The BFG is a kids story from the 1980’s. It involves a giant who roams Britain at night blowing dreams into the rooms of little kids. Why he does this isn’t very clear except that he captures dreams and then seems to like dispensing them to some kids because that gives him charm.
One night, this giant is spotted by a little girl who lives in an orphanage. Her name is Sophie, and she’s an insomniac. In a panic, the giant grabs the girl and takes her with him back to giant country. He does this because he’s afraid that humans would hunt the giants if they knew that the giants existed. As an aside, the other giants are all cruel, “cannibals” (they eat humans). The BFG eats rotten vegetables.
Anyways, the moron and little girl go through the motions of fearing each other and then become fast friends. We also learn he calls himself The Big Friendly Giant, and likes the way some kid he previously kidnapped shortened that to the BFG. So the girl calls him that and all is well.
But there is a problem. See, even though this giant is nice and cuddly, it turns out that there are other giants who are much bigger and much nastier and they kidnap and eat children. What’s more, the other giants have come to suspect that the moron has a human stashed somewhere.
I’m actually a little torn about this film. On the hand, this film is beautifully shot. The effects are fantastic and believable. The acting is good. The story moves along at a good pace. There is little I can fault throughout the film. It’s even quite earnest and without cynicism... something I really do appreciate. So overall, I see where this film should have been a huge success and part of me wants to tell you to go see it.
But story matters and this story just never got interesting.
At no point does this story ever reach any sort of climax, and that makes the film dull. Take the meeting with the giant. Sophie gets taken by the giant. She gets dragged to his cave. In the cave, she hides from him, but he always knows where she is... so there’s no drama. The giant says he will keep her forever. She resists at first, but she’s an orphan with nowhere to go... no drama. Then she decides she wants to stay, though the BFG has done nothing to earn it... no drama. Now the BFG wants to return her, except we already know the bad guys know about her, so he can’t leave her... no drama.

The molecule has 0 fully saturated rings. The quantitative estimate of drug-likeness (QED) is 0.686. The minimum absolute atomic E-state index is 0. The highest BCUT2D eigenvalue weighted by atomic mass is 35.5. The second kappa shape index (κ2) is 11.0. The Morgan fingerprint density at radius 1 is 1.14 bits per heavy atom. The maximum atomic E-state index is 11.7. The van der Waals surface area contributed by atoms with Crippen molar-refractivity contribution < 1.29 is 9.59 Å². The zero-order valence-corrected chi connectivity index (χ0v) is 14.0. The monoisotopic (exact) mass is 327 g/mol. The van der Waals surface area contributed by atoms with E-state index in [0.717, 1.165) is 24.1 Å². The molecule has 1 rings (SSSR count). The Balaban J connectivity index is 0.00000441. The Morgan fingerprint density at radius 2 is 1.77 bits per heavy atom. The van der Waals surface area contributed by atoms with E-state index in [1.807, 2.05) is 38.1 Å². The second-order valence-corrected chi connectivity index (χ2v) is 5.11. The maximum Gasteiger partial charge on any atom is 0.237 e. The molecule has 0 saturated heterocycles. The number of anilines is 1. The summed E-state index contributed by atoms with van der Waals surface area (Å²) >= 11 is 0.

The key to any good story is to keep the audience unsure of what will happen next. Be it the outcome of a fight or battle, the need for reconciliation between two characters, the roll of a dice or the execution of a plan, the more uncertain the audience is of the success of the character they want to win, the greater the tension and the more the audience will be interested. Yet, at every single turn, The BFG telegraphs how a particular conflict will be resolved basically at the point it is mentioned.
This is why the film comes across as so utterly dull. Imagine being shown a football game, but first being handed a list containing the details of every score. How exciting would that game be? It’s the same thing here.
It’s sad. This was a film with tremendous potential. All the pieces were there, and Spielberg knows how to tell a story. This time, however, he failed... and the blame really does lie with him.